Structural basis for inhibition of erythrocyte invasion by antibodies to Plasmodium falciparum protein CyRPA
Web of Science
AuthorChen, L; Xu, Y; Wong, W; Thompson, JK; Healer, J; Goddard-Borger, ED; Lawrence, MC; Cowman, AF
PublisherELIFE SCIENCES PUBLICATIONS LTD
University of Melbourne Author/sHealer, Julie; Cowman, Alan; Goddard-Borger, Ethan; Lawrence, Michael; Chen, Lin; Xu, Yibin; Wong, Wilson
AffiliationMedical Biology (W.E.H.I.)
Document TypeJournal Article
CitationsChen, L., Xu, Y., Wong, W., Thompson, J. K., Healer, J., Goddard-Borger, E. D., Lawrence, M. C. & Cowman, A. F. (2017). Structural basis for inhibition of erythrocyte invasion by antibodies to Plasmodium falciparum protein CyRPA. ELIFE, 6, https://doi.org/10.7554/eLife.21347.001.
Access StatusOpen Access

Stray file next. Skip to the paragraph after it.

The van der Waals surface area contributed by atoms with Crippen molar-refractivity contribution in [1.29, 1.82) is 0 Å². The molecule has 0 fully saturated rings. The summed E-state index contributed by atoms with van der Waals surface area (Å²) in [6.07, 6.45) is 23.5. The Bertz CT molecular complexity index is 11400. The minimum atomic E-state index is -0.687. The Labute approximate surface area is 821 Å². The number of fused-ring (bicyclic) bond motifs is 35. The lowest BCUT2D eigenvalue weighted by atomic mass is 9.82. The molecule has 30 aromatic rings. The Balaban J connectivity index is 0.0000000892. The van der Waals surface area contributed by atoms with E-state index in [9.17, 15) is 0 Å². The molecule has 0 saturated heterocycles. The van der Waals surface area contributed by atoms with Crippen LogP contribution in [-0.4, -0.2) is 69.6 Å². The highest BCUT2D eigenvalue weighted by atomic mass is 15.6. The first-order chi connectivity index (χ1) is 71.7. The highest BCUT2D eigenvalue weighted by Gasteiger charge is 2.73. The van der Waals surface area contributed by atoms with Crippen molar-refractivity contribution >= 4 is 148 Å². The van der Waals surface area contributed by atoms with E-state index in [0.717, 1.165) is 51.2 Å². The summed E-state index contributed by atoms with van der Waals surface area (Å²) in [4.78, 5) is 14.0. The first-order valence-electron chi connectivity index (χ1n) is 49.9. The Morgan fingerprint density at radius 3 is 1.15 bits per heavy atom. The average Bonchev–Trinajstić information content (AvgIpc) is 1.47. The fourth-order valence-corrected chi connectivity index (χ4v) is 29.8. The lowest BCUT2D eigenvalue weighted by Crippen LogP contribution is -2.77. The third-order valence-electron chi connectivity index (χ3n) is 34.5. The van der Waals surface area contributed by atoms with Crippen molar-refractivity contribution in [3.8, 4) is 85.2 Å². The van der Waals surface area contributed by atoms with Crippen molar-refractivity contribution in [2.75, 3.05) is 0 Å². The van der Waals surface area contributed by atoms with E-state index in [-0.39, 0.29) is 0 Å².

Plasmodium falciparum causes malaria in humans with over 450,000 deaths annually. The asexual blood stage involves invasion of erythrocytes by merozoites, in which they grow and divide to release daughter merozoites, which in turn invade new erythrocytes perpetuating the cycle responsible for malaria. A key step in merozoite invasion is the essential binding of PfRh5/CyRPA/PfRipr complex to basigin, a step linked to the formation of a pore between merozoites and erythrocytes. We show CyRPA interacts directly with PfRh5. An invasion inhibitory monoclonal antibody to CyRPA blocks binding of CyRPA to PfRh5 and complex formation thus illuminating the molecular mechanism for inhibition of parasite growth. We determined the crystal structures of CyRPA alone and in complex with an antibody Fab fragment. CyRPA has a six-bladed β-propeller fold, and we identify the region that interacts with PfRh5. This functionally conserved epitope is a potential target for vaccines against P. falciparum.
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